On March 26, GSL Research Fellow Roojin Habibi published a co-authored letter in Science Magazine arguing that travel bans imposed by governments to curb the spread of COVID-19 are not only violating international law, but in fact don’t show any significant slowdown of the spread of the virus. The co-authors on the letter were Benjamin Mason Meier, Associate Professor of Global Health Policy at the University of North Carolina – Chapel Hill, and Tony Yang, executive director of the Center for Health Policy and Media Engagement at George Washington University School of Nursing .
The letter was written in response to a Science Magazine article by Matteo Chinazzi et al. (published on March 6, 2020), which advocated in favour of travel bans. In their piece, Mason Meier, Habibi, and Yang argue that the necessity and benefits of travel bans are outweighed by their violation of international law. Under the International Health Regulation (2005), there are very clear guidelines under which countries are allowed to implement more drastic public health measures. One of the guidelines is, that the WHO would have to recommend the measure, which in case of travel bans, it doesn’t.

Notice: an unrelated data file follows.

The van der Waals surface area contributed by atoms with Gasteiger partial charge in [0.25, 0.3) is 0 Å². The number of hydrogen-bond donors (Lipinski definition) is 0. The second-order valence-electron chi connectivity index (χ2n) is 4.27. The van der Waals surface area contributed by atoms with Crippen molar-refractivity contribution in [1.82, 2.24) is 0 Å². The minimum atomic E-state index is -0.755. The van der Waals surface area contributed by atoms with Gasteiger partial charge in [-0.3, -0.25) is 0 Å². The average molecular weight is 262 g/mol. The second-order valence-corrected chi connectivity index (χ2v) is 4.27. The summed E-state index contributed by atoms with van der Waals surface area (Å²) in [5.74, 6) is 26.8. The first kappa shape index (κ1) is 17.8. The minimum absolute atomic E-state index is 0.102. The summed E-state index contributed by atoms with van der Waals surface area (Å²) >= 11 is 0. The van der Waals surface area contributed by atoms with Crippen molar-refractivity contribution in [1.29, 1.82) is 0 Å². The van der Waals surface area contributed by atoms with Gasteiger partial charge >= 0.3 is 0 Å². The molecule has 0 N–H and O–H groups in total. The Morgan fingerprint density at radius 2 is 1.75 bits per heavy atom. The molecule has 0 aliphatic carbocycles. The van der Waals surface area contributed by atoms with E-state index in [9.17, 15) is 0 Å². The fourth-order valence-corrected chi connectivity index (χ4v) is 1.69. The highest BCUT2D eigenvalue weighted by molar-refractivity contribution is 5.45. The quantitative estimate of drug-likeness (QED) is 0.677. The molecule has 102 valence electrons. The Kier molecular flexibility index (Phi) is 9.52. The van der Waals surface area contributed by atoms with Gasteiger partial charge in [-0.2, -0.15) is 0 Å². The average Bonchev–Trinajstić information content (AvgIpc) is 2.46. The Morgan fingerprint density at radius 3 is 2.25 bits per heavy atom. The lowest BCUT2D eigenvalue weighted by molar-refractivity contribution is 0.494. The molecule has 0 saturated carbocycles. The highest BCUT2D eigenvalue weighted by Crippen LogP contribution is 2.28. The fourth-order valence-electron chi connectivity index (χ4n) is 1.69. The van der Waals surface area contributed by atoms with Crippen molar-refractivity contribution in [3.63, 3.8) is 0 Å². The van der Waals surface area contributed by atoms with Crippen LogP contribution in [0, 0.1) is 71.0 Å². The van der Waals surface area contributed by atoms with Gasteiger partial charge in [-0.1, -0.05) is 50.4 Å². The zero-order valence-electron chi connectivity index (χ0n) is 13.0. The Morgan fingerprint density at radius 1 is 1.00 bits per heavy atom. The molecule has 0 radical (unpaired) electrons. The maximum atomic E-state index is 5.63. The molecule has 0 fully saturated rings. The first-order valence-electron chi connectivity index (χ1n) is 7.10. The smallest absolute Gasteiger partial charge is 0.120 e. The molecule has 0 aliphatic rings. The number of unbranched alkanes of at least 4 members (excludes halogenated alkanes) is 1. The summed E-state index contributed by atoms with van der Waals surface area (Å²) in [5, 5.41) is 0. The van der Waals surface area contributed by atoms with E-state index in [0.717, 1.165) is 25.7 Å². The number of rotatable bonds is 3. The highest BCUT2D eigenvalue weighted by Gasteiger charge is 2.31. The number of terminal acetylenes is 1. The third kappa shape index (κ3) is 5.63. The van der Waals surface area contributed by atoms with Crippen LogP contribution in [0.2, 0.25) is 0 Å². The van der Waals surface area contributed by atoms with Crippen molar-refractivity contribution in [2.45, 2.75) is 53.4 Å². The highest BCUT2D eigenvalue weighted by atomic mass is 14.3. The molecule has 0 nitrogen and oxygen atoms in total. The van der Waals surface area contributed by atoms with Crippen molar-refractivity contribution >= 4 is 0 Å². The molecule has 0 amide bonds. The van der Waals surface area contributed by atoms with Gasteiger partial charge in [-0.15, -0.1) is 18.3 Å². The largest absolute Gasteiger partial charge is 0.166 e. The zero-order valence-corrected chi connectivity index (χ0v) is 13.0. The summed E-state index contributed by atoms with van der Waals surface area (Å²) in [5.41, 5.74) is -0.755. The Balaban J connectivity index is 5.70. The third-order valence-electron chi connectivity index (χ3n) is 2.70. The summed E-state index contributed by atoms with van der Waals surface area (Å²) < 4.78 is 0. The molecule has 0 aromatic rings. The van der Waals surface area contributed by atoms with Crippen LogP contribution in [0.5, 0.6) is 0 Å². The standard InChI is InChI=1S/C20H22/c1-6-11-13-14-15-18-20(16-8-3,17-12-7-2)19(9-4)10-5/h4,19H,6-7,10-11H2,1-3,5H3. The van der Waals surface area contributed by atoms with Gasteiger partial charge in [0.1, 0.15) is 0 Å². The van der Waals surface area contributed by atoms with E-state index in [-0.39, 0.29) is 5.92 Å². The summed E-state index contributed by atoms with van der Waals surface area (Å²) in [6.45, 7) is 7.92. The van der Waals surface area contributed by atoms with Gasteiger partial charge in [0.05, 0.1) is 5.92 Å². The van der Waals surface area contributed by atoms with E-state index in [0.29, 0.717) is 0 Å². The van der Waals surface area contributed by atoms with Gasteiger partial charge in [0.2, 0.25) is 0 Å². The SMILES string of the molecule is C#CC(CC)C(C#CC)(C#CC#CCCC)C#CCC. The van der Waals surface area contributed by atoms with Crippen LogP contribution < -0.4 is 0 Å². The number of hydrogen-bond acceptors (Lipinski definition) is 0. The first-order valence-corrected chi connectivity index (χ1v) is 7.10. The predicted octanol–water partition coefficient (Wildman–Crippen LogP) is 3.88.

While the authors argue that the bans did little to slow down the COVID-19 spread, they lament that the measures hurt global solidarity, infringed on human rights and as aforementioned, violated international law.
Read the full article here.